As a helicopter pilot during the Vietnam War, Joe Keating flew through hell and survived.

“I don’t want to say I was ever shot down, but I’ve had more holes put through my helicopter than I can count,” said Keating, 70. “That’s a God incidence. I remember on Mother’s Day 1970. I got caught in a crossfire with a North Vietnamese battalion. I was forced down. I was able to fly to one of my safe areas and land. My helicopter looked like Swiss cheese. The God incidence was that not a single, critical component of the helicopter was hit nor was a single person in our four-person crew injured.”

Whether dropping off or picking up troops, delivering supplies or evacuating wounded soldiers, Keating logged 1,200 flight hours in a Bell UH-1 “Huey” helicopter while serving a one-year tour with the Army’s 1st Cavalry Division in Vietnam from 1969 to 1970.

Flying helicopters was among the most dangerous jobs during Vietnam. About 5,000 helicopter pilots and crew members were killed in action.

“My unit wrote a little poem about me, ‘The California kid that got shot down,’” added Keating, a Southeast Christian Church member. “It used to be a joke around them, ‘Don’t go with him because if you do, you’re going to get all shot up.’”

Keating, who grew up in California, said that even though he wasn’t a Christian in Vietnam, he knows God was his protector.

“I really believe the Lord was very much involved in keeping me safe, and He had a plan for me,” he said.

Drafted

Keating enrolled in college full-time after graduating from high school, which gave him a deferment from being drafted; however, a change in his class schedule resulted in him getting drafted at age 19 in May 1968.

“It’s funny, I dropped a class on Tuesday, and I procrastinated like I used to do,” Keating said.

“I go, ‘It’s not until next Monday that I have to add another class. Thursday of that week I was drafted … I got a letter saying, ‘You need to report to Oakland Army Base and take your physical. Bring a toothbrush.’ I was thinking, ‘Lord, help me.’ I didn’t believe in God all that much, but I was scared.”

Like most soldiers, Keating tried his best to avoid kitchen patrol, otherwise known as KP duty.

“The only way you could get out of KP was to take a test and apply to different schools,” Keating added. “I applied to different schools … one being helicopter flight training. By the way, I did succeed. I never did KP. I didn’t want to peel potatoes and wash pots and pans.”

After basic training, Keating received a notice he was accepted to flight school.

Man on the moon

During his service as a helicopter pilot, Keating woke up not knowing what each day would bring. He got a daily briefing at 4 a.m.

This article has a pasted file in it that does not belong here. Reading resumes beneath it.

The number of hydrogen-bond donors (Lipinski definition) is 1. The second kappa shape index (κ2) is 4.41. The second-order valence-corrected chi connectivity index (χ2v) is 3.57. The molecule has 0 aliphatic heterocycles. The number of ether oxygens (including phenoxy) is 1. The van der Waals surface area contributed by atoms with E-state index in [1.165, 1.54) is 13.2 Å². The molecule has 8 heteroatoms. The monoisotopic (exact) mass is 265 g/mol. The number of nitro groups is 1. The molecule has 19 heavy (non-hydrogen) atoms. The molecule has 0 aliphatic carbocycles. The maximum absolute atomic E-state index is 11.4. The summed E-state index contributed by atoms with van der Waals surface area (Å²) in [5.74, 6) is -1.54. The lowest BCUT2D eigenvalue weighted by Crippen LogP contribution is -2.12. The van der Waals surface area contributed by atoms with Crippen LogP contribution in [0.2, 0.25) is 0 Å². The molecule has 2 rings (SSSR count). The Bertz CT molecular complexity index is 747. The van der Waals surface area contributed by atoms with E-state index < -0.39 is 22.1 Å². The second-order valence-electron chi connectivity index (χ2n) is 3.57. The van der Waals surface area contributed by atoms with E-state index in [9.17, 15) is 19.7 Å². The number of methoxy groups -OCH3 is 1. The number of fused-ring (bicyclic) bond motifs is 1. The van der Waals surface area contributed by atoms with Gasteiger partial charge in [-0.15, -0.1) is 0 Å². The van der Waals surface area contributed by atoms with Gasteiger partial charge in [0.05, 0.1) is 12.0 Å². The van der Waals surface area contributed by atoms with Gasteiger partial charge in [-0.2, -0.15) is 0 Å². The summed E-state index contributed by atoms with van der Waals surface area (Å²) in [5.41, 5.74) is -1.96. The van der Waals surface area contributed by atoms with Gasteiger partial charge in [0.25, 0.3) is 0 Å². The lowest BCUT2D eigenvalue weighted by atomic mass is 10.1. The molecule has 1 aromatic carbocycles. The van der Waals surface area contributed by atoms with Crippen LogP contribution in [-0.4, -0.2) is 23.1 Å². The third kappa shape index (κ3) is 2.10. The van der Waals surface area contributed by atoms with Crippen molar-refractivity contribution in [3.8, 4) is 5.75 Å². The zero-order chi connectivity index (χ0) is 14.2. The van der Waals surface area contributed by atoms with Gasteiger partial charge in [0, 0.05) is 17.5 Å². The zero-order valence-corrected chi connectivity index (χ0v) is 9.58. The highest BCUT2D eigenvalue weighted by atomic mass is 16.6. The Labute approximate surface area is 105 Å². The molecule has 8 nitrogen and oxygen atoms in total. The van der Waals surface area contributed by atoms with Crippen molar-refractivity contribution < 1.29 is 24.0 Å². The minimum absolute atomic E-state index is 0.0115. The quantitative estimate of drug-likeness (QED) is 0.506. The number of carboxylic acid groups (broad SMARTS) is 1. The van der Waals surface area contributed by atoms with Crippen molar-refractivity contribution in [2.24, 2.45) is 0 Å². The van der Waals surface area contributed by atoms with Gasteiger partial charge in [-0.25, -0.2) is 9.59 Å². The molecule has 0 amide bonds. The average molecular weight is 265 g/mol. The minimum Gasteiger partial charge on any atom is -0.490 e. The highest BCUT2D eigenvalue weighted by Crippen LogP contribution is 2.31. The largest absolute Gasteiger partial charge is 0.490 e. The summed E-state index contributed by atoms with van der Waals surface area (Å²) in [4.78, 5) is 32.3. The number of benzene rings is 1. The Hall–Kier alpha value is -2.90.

“They could say, ‘You’re going up to this company that’s out in the field. They have 30 to 40 guys in foxholes, and they need fresh food, ammunition or something else,’” Keating said. “We’d go, fly out and support them. That may be my task for the day. Some days I’d be out in the field all day, but have only two to three hours flying.”

Keating pulled injured soldiers out of the mud on some occasions, while other times he transported them back in body bags.

“When you see your friends killed, that lasts for a few minutes; you go to their service, then you get in your helicopter and go back again,” Keating added. “You can’t worry about it.”

Because the Army wanted soldiers to focus on their mission, Keating had no idea of what was going on back home.

“When I was in country, there was nothing else going on in the world,” Keating added. “It wasn’t until years later that I realized NASA landed on the moon. I go, ‘I would have never known that.’ All that I knew was that I got up in the morning, flew on my mission, came home, got some sleep and got up in the morning. I did that for a year.”

God’s path

Keating said God used his one year of service as a helicopter pilot to set the course for his life.

“What started as a career in flying determined my entire life … I just moved up the ranks,” Keating said.

He worked in various positions and bases around the country as an Army Reserve and Civil Service flight instructor.

Keating eventually got a job with the Federal Aviation Administration in Louisville.

Shortly thereafter, he heard former Southeast Senior Minister Bob Russell preaching on the radio while he was driving to Fort Knox.

“I really think the Holy Spirit was working on me,” Keating said. “I always think He was there to help me, but I drew away from it as much as I could. I got to that point in my 30s where there needed to be something else. It’s the old, typical thing that ‘there’s got to be something else.’ I was searching and then I heard Bob on the radio and I go, ‘Oh, this could be pretty good.’”

Keating, who was raised Catholic, began attending Southeast in 1989 with his family. He was baptized in March 1994.

Keating retired in 2003 and has taught small groups at Southeast and now leads a Precepts Bible study class and co-leads Journey, a weekend group that meets at Southeast’s Blankenbaker Campus.

“I’ve realized that aviation was really fun and exciting,” Keating added. “When I got back from Vietnam and started teaching, teaching became my life … God has truly given me that as a spiritual gift.”